The following summary highlights selected information from this prospectus and may not contain all the information that is important to you. You should read this entire prospectus, including the section titled “Risk Factors,” and our financial statements and the notes included in the Annual Report on Form 10-K for year ended December 31, 2017 and Quarterly Report on Form 10-Q for the period ended March 31, 2018, incorporated herein by reference, before deciding to invest in our Common Stock.  When we refer in this prospectus to “BioLargo,” the “company,” “our company,” “we,” “us” and “our,” we mean BioLargo, Inc., a Delaware corporation, and its wholly owned subsidiaries, BioLargo Life Technologies, Inc., a California corporation, Odor-No-More, Inc., a California corporation, BioLargo Water USA, Inc., a California corporation (and its subsidiary, BioLargo Water, Inc., a Canadian corporation), BioLargo Maritime Solutions, Inc., a California corporation, BioLargo Development Corp., a California corporation, BioLargo Engineering, Science & Technologies, LLC, Tennessee limited liability company, and its partially owned subsidiary Clyra Medical Technologies, Inc., a California corporation. This prospectus contains forward-looking statements and information relating to BioLargo. See “Cautionary Note Regarding Forward Looking Statements” on page 12.

 

Our Company

 

BioLargo, Inc. is a Delaware corporation.

 

Our principal executive offices are located at 14921 Chestnut St., Westminster, California 92683. Our telephone number is (949) 643-9540.

 

 

The Offering

 

This prospectus covers 19,253,472 shares of stock, all of which are offered for sale by the selling stockholder.

 

On August 25, 2017, we entered into a purchase agreement with Lincoln Park, which we refer to in this prospectus as the Purchase Agreement, pursuant to which Lincoln Park agreed to purchase from us up to an aggregate of $10,000,000 of our common stock (subject to certain limitations) from time to time over the term of the Purchase Agreement, of which $9,108,112 remains. (See “The Lincoln Park Transaction” below for a description of that agreement and “Selling Stockholder” for additional information regarding Lincoln Park.) Also on August 25, 2017, we entered into a registration rights agreement with Lincoln Park, which we refer to in this prospectus as the Registration Rights Agreement, pursuant to which we have filed with the SEC the registration statement that includes this prospectus to register for resale under the Securities Act of 1933, as amended, or the Securities Act, the shares of common stock that have been or may be issued to Lincoln Park under the Purchase Agreement.

 

Other than 488,998 shares of our common stock that we have already issued to Lincoln Park pursuant to the terms of the Purchase Agreement as consideration for its commitment to purchase shares of our common stock under the Purchase Agreement, the 2,431,751 purchased by Lincoln Park since August 25, 2017, and the 43,611 additional commitment shares issued to Lincoln Park pursuant to the Purchase Agreement, we do not have the right to commence any further sales to Lincoln Park under the Purchase Agreement until certain conditions set forth in the Purchase Agreement, all of which are outside of Lincoln Park’s control, have been satisfied, including that the SEC has declared effective the registration statement that includes this prospectus. Thereafter, we may, from time to time and at our sole discretion, direct Lincoln Park to purchase shares of our common stock in amounts up to 50,000 shares on any single business day, subject to a maximum of $500,000 per purchase, plus other “accelerated amounts” under certain circumstances. There are no trading volume requirements or restrictions under the Purchase Agreement, and we will control the timing and amount of any sales of our common stock to Lincoln Park. The purchase price of the shares that may be sold to Lincoln Park under the Purchase Agreement will be based on the market price of our common stock preceding the time of sale as computed under the Purchase Agreement. The purchase price per share will be equitably adjusted for any reorganization, recapitalization, non-cash dividend, stock split, or other similar transaction occurring during the business days used to compute such price. We may at any time in our sole discretion terminate the Purchase Agreement without fee, penalty or cost upon one business day notice.  There are no restrictions on future financings, rights of first refusal, participation rights, penalties or liquidated damages in the Purchase Agreement or Registration Rights Agreement other than a prohibition on entering into a “Variable Rate Transaction,” as defined in the Purchase Agreement. Lincoln Park may not assign or transfer its rights and obligations under the Purchase Agreement.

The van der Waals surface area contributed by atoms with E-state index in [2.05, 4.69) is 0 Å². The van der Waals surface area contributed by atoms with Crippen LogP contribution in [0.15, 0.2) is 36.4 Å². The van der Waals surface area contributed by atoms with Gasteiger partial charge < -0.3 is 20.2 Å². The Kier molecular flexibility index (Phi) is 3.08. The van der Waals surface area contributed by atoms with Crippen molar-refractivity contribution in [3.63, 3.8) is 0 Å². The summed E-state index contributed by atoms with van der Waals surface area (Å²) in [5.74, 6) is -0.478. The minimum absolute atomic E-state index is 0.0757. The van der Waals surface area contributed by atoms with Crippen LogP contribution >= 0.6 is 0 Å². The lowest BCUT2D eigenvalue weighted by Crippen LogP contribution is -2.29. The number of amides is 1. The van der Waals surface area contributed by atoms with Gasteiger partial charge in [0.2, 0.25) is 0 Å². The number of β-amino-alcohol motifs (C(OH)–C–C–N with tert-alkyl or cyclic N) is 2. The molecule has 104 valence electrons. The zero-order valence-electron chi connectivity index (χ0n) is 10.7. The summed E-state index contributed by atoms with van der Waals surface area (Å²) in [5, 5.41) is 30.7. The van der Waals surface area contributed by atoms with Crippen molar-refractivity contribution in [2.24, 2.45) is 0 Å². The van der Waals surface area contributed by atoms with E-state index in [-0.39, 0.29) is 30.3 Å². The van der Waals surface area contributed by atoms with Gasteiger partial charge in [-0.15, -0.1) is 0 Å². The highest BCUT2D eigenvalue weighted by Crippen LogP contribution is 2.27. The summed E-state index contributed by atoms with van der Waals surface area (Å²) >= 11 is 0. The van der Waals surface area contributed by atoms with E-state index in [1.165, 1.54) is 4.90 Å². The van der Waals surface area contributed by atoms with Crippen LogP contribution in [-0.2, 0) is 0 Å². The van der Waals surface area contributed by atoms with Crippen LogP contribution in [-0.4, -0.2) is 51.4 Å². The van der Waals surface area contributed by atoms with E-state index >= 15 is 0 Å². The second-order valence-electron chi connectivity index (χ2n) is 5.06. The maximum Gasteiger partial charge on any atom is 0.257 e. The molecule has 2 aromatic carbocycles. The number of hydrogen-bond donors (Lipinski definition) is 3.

In consideration for entering into the Purchase Agreement, the Company previously issued to Lincoln Park 488,998 shares of common stock as an initial commitment fee and shall issue up to an additional 488,998 commitment shares, pro rata for no additional consideration, when and if Lincoln Park purchases (at the Company’s discretion) the $10,000,000 aggregate commitment.  For example, if we elect, at our sole discretion, to require Lincoln Park to purchase $25,000 of our stock, then we would issue 1,222 additional commitment shares, which is the product of $25,000 (the amount we have elected to sell) divided by $10,000,000 (total amount we can sell Lincoln Park pursuant to the Purchase Agreement) multiplied by 488,998 (the total number of additional commitment shares). The additional commitment shares will only be issued pursuant to this formula as and when we elect at our discretion to sell stock to Lincoln Park.